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Does it ever make your head spin trying to fathom out the beauty of nature? Yes, I will admit to being accused of regressing to childlike eye popping enthusiasm on recent walks in the woods or just round the garden. This may imply that I have taken a Benjamin Button like step back in time. I choose to believe it is more a case of having time, space and freedom to allow myself the luxury of taking off my ‘adult filters’.

Let me illustrate what I mean. My head conversation would go something like this:

“Gosh me! How does a tiny grain of a seed turn into this? And especially in my hands 😀. Woo hoo! Just look at the psychedelic patterns like fish scales or a peacocks eye topped tail feathers- and the feathery textured edges.”

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” And look now. How do they turn into these flowers. All my favourite colours. Feather petals and delicate centres. I must paint this. Reminds me of ballerinas. Graceful- speaking to me of movement. The paint must flow in a graceful curve . They are sooooo beautiful.”

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Anyway, time to add some science and the chocolate cake.

Anyone familiar with the work of the child psychologist Jean Piaget will be familiar with his theories of childhood development. (What do you mean kids just get bigger?)  His theory is now backed by much research and proposed that from birth to approximately two a child develops using basic movement and his senses. Next between two and seven a child learns language skills. The other two stages you will just have to look up… as this is only a tiny bit of science! An artist friend and I were discussing childhood wonder at the world compared to the reserve we all take on in adulthood. We start our lives touching, tasting, smelling, hearing and staring at things therefore the impressions we get are feelings and emotions. By seven we are developing the ability to reason and express our opinions in words.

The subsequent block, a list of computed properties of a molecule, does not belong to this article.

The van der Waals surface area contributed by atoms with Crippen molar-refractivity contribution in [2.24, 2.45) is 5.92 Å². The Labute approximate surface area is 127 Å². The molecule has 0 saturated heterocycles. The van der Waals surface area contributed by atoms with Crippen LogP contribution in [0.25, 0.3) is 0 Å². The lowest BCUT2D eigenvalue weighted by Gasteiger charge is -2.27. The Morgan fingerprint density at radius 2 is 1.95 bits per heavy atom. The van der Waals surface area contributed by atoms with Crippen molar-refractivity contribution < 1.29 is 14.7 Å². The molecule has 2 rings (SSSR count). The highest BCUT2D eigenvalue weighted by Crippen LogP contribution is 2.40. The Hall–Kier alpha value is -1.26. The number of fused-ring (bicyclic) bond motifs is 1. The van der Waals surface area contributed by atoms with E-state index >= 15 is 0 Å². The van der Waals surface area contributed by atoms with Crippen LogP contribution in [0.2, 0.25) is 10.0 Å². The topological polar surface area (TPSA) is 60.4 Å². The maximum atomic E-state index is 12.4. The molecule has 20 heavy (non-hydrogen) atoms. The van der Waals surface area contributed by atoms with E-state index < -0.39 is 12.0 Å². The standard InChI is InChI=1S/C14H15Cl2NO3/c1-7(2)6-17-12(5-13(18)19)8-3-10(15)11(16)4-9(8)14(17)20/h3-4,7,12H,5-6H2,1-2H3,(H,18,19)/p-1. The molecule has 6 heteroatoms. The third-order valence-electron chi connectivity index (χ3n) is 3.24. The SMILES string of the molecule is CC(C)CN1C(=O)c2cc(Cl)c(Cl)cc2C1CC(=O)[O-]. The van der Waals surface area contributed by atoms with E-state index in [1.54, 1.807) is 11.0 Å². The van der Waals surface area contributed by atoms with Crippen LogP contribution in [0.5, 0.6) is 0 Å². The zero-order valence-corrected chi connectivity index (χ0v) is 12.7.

Finger painted after initial undercoat

Finger painted after initial undercoat

Could it be that this is one reason why as adults we feel cautious or embarassed about using our emotions to express ourselves? I know that this is over simplistic but think about it? If you see a delicious cake what is your gut instinct deep down? To create a factual database listing weight,height and the viscosity of the icing? Or maybe just reach out and grab it, to smell its rich powerful chocolates aroma and to let it crumble on your tounge releasing flavours that set alarm bells ringing in your tastebuds? You could say this is a biased argument- and it is because I do love eating cake!

However I hope that you see what I am getting at?  Like many artists, dancers, musicians and writers I believe that a certain degree of emotion and use of our senses is important during  creative work. Not only do I look at the world through the senses and excitement of a child! I often paint and draw like one too- with my fingers.(Shhh!) I do it because it allows me to connect through touch with the paint and my emotions hopefully flow more easily into the work on the canvas. Maybe I am writing high on cake but to me it is fun and adds to my creative wellbeing so I think I can justify carrying on for now!

 

 

 

 

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